For the past two years, I’ve been troubled by how many white evangelicals love President Trump. I’ve read numerous conservative blogs to better understand how they can turn a blind eye to his questionable character and downright nastiness, focusing entirely on a particular political agenda. When Erick Erickson, a vocal evangelical who has been critical of Trump in the past and didn’t vote for him in 2016, declared that he was now seriously thinking about Trump in 2020, I challenged him on his Twitter feed. He didn’t respond, of course, but one of his followers did and said Trump is the most pro-life president we’ve ever had. Ok, so I get you there, but seriously? That’s the only lens by which you can view him? Fast forward a month and I’m watching Lifetime’s docuseries “Surviving R. Kelly,” hearing gut-wrenching stories about how R. Kelly has allegedly abused and mistreated many young women over decades. It hit me that the parallels between the lives of the two men and their devoted followers are striking and may offer insight as to why, given all we know, they are still so popular.

R. Kelly and Trump are bad boys and their disrespect of women is well documented — on tape. With Trump, the Access Hollywood video made us all cringe, but Tony Perkins, president of the conservative Family Research Council, gave him a mulligan. Trump knows his base and, although he may not live in a Godly way, he will protect what a number of evangelicals hold dear — fighting for the rights of the unborn, standing up for religious freedom when it feels like the world is turning against them, and resisting gender identity issues. And he tosses in a bit of white-identity politics for good measure. Black evangelicals — African Americans in general, really — are drawn to R. Kelly because, as is mentioned in the docuseries, songs by the self-professed Christian make us relive stepping in the name of love at our weddings and have us believing we can fly listening to stirring renditions of Kelly’s hit by church choirs everywhere. (And, yes, let’s just get it out there, maybe even a little bumping and grinding.) R. Kelly was found “not guilty” after the video that got him charged came to light. Yet, the rumors still persisted. When more recent allegations came to light in 2017 and gospel music singer and songwriter Bishop Marvin Sapp was asked about his new collaboration with the singer, Sapp told Billboard  “the message is bigger than the messenger.”  Yep. That’s how Trump’s white evangelical supporters feel. Are Christian values that blatantly transactional? Things may be changing as #MeToo revelations are finally coming to light in African American and mainstream churches. Times up.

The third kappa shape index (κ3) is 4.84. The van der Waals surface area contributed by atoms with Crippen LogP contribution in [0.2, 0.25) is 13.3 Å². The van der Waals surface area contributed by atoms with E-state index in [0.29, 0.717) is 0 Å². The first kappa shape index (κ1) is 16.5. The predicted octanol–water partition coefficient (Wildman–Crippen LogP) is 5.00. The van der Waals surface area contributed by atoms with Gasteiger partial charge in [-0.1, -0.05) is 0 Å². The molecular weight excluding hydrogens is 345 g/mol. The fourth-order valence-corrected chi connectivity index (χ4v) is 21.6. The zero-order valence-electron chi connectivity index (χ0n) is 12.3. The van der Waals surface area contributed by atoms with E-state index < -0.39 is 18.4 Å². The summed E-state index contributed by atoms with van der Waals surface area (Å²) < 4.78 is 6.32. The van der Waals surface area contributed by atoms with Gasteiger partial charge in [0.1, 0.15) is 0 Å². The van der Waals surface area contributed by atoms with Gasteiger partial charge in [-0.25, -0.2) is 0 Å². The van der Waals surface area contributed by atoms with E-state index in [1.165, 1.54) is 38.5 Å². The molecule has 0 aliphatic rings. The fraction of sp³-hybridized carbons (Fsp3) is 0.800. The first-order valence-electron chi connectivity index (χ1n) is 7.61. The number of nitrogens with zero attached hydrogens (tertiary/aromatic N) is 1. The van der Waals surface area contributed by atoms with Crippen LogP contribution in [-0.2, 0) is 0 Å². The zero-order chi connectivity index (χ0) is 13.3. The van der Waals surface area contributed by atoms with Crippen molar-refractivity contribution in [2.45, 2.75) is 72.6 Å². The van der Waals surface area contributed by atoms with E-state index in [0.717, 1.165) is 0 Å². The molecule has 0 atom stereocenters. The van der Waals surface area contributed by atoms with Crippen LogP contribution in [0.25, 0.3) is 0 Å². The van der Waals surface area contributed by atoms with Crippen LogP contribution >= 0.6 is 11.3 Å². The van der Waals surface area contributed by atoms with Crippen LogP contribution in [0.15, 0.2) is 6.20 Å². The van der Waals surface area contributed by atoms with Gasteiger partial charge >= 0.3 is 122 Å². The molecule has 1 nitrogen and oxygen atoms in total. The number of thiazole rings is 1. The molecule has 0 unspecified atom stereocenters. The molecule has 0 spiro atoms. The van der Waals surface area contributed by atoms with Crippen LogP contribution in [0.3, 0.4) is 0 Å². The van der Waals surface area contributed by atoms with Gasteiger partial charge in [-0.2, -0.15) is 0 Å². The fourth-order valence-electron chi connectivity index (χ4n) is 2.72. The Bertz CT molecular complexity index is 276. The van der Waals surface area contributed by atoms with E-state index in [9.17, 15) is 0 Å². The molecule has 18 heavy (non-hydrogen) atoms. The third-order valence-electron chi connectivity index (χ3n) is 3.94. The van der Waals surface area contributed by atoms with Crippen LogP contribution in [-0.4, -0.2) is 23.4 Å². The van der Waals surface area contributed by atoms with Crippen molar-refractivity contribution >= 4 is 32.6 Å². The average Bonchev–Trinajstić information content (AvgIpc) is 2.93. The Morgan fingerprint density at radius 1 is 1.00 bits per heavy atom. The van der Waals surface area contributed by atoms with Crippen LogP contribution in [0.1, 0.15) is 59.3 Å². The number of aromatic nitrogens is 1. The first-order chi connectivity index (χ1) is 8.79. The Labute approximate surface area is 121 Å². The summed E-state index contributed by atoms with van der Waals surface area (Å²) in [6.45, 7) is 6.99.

Let’s be clear. Trump has not been convicted of any wrongdoing legally, although morally there’s a whole lotta yuck out there, courtesy of special counsel Robert Mueller. Trump’s popularity may have dipped slightly because of the government shutdown, but his approval numbers are still steady. R. Kelly was exonerated (sort of), but that doesn’t mean what he is accused of isn’t true — the women in the docuseries were beyond credible. He’s denied the allegations, and clearly, some folks don’t believe them as Spotify streams by R. Kelly have surged since it aired.

Maya Angelou famously said, “People will forget what you said. People will forget what you did. But people will never forget how you made them feel.” That’s why some Christians stand by Trump and others love R. Kelly.  I would even argue that’s why it took so long for so many of us to believe the allegations against Bill Cosby, America’s favorite dad. We don’t want to let go. We’ll barter our emotions and values for a disturbingly imperfect vessel if it makes us feel good and gets us what we want. No matter who it hurts.


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